In the time since, I’ve had a 1984 Interstate that we put 73,000 miles on, a 1987 Kawasaki voyager that we put 15,000 miles on and our current ride, a 2006 GL1800 Gold Wing that we’ve put over 25,000 miles on since we picked it up from the showroom in July of 2006.
We’ve made trips to Spokane, Washington and Las Vegas Nevada for Blue Knights functions. We’ve been to Blue Knights functions in Oklahoma City, Broken Arrow, Tulsa and Bartlesville, Oklahoma; St Joe, Springfield and Branson, MO, Ft Scott, Kansas City and Hiawatha, KS; Des Moines, Spirit Lake and Davenport, IA; Egan and Shakopee, MN; Grand Forks and Minot, N.D.; and Sturgis, S.D. We also try to ride to Colorado in the summer to spend time with Heather & Dana and now Landon, and do some riding in the mountains. A great ride is taking Hwy 34 from Loveland to Estes Park. All the turns along the Big Thompson River are a blast! Leaving Estes Park to go back toward Loveland; Hwy 7 toward Lyons is 24 miles of breathtaking scenery with plenty of twists and turns.
Once the riding season gets under way, we just like to get on the Gold Wing and go. With work schedules being what they are, that is sometime hard to do. I try to schedule supper rides out of Beatrice on a weekly basis for riders in and close to Beatrice. One such ride was just a jaunt to Odell, 20 miles south of Beatrice. When we were done eating, we took a side trip and ended up at the Rock Creek Station for a little history lesson.
Just getting out and riding is an experience in itself. The trip to the Spring MWRC is usually the first long ride of the season. The smells of fresh cut alfalfa and clover as well as the wildflowers is in the air. You don’t usually notice that riding in a car. Of course, get too close to a feed yard or similar facility and you’ll get smells you’d rather not smell.
The feel of the warm sun is great and not the same as feeling it through the car windows.
How many of you have taken a 600 mile round trip to have a few burgers and a couple of beers? I’ve made a couple of trips from Beatrice to Burlington, Colorado to a barbecue with some Blue Knights from Colorado. Nebraska I makes an annual trip to western Nebraska just to meet up with other Blue Knights, share a couple of meals and have a few drinks. There are no strangers in Blue Knights, just friends you haven’t met yet.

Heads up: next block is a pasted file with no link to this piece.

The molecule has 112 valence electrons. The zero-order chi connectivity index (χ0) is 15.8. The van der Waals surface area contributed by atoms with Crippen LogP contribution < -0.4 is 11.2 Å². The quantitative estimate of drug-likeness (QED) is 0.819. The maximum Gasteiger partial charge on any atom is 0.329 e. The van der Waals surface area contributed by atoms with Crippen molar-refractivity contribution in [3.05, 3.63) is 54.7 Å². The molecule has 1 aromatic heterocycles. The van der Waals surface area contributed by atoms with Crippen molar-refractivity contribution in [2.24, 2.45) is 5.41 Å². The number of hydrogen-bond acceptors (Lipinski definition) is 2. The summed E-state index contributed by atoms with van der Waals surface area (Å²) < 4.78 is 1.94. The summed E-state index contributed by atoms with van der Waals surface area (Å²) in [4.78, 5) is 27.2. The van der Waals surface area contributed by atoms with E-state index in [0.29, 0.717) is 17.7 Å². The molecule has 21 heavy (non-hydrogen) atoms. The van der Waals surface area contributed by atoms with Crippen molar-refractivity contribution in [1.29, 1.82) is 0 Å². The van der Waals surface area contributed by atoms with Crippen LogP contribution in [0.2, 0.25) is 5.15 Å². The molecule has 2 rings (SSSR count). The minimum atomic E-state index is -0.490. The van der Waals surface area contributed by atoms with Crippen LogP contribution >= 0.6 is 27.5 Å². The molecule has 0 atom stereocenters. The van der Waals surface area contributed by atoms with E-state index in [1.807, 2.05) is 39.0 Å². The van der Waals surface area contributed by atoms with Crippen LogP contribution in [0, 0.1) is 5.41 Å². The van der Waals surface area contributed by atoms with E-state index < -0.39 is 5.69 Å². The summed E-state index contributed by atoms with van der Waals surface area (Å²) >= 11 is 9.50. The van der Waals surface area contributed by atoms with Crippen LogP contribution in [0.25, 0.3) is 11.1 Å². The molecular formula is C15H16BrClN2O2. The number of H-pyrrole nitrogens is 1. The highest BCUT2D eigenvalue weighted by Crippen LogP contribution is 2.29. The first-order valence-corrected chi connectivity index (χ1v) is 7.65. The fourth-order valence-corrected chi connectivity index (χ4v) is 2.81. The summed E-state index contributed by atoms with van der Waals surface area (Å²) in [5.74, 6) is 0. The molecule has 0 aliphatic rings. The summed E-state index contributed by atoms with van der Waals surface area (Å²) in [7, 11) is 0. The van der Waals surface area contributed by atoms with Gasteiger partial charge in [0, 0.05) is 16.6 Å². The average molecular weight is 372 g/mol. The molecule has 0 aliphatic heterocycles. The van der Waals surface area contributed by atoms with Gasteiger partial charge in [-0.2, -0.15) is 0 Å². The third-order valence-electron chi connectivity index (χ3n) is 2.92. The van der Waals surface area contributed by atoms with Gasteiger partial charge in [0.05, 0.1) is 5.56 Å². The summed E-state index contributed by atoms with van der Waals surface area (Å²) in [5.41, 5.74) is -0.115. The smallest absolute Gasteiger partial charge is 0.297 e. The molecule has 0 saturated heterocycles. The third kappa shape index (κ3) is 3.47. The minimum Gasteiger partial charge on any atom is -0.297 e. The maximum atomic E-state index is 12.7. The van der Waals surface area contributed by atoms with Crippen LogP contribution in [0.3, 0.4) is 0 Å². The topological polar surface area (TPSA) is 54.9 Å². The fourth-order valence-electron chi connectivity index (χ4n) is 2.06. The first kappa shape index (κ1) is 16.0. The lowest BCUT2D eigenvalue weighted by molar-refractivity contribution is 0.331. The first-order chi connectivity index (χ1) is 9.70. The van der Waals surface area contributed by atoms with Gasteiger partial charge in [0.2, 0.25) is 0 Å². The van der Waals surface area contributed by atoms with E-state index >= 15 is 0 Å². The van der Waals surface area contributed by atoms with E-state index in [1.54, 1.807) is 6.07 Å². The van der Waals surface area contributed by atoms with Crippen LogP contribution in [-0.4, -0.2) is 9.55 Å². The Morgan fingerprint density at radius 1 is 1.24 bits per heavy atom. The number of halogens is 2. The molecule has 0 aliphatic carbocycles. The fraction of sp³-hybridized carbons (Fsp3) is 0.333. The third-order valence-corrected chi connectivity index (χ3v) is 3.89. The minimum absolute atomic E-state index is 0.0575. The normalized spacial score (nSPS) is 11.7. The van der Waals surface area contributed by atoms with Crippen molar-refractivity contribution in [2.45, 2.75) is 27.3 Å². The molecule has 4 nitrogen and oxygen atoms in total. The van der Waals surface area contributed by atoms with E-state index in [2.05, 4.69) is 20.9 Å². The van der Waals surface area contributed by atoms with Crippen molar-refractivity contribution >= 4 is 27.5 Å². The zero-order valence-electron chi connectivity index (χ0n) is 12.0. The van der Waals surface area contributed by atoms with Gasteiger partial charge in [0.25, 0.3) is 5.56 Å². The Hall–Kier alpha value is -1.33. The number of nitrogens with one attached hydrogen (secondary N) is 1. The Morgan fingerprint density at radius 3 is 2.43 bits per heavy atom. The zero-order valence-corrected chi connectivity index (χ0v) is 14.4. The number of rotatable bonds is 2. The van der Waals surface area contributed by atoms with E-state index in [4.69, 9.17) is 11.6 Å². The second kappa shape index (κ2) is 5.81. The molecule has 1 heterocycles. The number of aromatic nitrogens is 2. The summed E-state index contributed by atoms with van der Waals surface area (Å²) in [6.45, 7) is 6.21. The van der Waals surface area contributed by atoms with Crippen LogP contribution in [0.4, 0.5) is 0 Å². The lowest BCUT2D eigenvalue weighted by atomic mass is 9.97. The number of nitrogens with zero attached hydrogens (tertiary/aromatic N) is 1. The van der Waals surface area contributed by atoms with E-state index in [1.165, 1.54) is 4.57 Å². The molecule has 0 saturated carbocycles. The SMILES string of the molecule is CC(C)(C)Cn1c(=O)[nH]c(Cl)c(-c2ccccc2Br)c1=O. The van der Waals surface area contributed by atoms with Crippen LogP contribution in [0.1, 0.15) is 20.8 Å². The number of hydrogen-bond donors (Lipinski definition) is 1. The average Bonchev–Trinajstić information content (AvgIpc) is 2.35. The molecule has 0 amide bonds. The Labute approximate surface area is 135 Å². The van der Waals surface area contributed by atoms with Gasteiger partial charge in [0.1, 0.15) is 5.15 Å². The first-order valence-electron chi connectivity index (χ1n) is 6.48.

Warm weather in the area had greatly diminished our snow banks and I can see you back yard in places! Maybe the snow will be gone in time for the USMTS show at McCool Junction. If all goes well, that will be my first race of the season. Two weeks later, on March 19th & 20th, Beatrice will host the Spring Nationals. Factory stocks will share the show on the 19th with Modifieds, Sport Mods and Hobby Stocks. The Saturday show will be Modifieds, Sport Mods, Hobby Stocks and Sport Compacts.
The race car show at Beatrice, sponsored by Women for Racing, will be on Saturday, April 10th and will be followed by Test-N-Tune. The regular season will start the following week, Friday April 16th. Regular night shows will consist of IMCA Modifieds, IMCA Sport Mods, IMCA Hobby Stocks, IMCA Sport Compacts and Factory Stocks.
On April 10th, Eagle Raceway will kick off their season with their annual Icebreaker Challenge hosting Sprint cars, IMCA Modifieds, hobby stocks and sport compacts.
I-80 Speedway at Greenwood, NE has their schedule up on their website. It shows opening night as Saturday March 27th with Late Models, Pro Ams, Compacts, Modifieds and sport mods. I-80 will also have NASCAR sanctioning.
The regular season for Junction Motor Speedway at McCool Junction will kick off the night after Beatrice’s opening night, April 18th. JMS will once again be NASCAR sanctioned. They are also scheduled to hold a World of Outlaws Sprint Car show on June 25th. The last weekly show of 2010 will be September 11th.
There you have it, “brief” rundown on my two biggest hobbies. Now if only Mother Nature will cooperate so I can participate in both.